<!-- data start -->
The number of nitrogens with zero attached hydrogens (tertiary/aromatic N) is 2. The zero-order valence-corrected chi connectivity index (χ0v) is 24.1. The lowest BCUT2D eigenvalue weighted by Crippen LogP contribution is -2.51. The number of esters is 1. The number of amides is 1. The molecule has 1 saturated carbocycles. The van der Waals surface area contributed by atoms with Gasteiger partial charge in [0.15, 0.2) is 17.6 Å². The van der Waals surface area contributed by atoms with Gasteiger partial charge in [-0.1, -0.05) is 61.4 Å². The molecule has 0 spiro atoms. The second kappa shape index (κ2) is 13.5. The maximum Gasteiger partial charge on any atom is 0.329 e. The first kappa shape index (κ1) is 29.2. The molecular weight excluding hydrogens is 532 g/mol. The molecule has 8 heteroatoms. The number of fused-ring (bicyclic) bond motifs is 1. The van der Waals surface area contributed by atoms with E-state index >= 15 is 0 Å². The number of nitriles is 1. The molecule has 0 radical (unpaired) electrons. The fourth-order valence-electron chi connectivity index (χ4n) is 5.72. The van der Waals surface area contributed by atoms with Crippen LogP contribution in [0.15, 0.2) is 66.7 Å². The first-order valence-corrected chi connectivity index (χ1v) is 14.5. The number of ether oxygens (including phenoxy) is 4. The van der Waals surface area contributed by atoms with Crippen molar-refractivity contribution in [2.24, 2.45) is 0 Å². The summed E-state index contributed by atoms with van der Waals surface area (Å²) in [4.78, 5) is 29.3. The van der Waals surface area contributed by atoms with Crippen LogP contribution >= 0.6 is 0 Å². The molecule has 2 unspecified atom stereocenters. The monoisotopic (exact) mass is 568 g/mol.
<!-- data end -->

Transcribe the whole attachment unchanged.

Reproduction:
The number of nitrogens with zero attached hydrogens (tertiary/aromatic N) is 2. The zero-order valence-corrected chi connectivity index (χ0v) is 24.1. The lowest BCUT2D eigenvalue weighted by Crippen LogP contribution is -2.51. The number of esters is 1. The number of amides is 1. The molecule has 1 saturated carbocycles. The van der Waals surface area contributed by atoms with Gasteiger partial charge in [0.15, 0.2) is 17.6 Å². The van der Waals surface area contributed by atoms with Gasteiger partial charge in [-0.1, -0.05) is 61.4 Å². The molecule has 0 spiro atoms. The second kappa shape index (κ2) is 13.5. The maximum Gasteiger partial charge on any atom is 0.329 e. The first kappa shape index (κ1) is 29.2. The molecular weight excluding hydrogens is 532 g/mol. The molecule has 8 heteroatoms. The number of fused-ring (bicyclic) bond motifs is 1. The van der Waals surface area contributed by atoms with E-state index >= 15 is 0 Å². The number of nitriles is 1. The molecule has 0 radical (unpaired) electrons. The fourth-order valence-electron chi connectivity index (χ4n) is 5.72. The van der Waals surface area contributed by atoms with Crippen LogP contribution in [0.15, 0.2) is 66.7 Å². The first-order valence-corrected chi connectivity index (χ1v) is 14.5. The number of ether oxygens (including phenoxy) is 4. The van der Waals surface area contributed by atoms with Crippen molar-refractivity contribution in [2.24, 2.45) is 0 Å². The summed E-state index contributed by atoms with van der Waals surface area (Å²) in [4.78, 5) is 29.3. The van der Waals surface area contributed by atoms with Crippen LogP contribution >= 0.6 is 0 Å². The molecule has 2 unspecified atom stereocenters. The monoisotopic (exact) mass is 568 g/mol.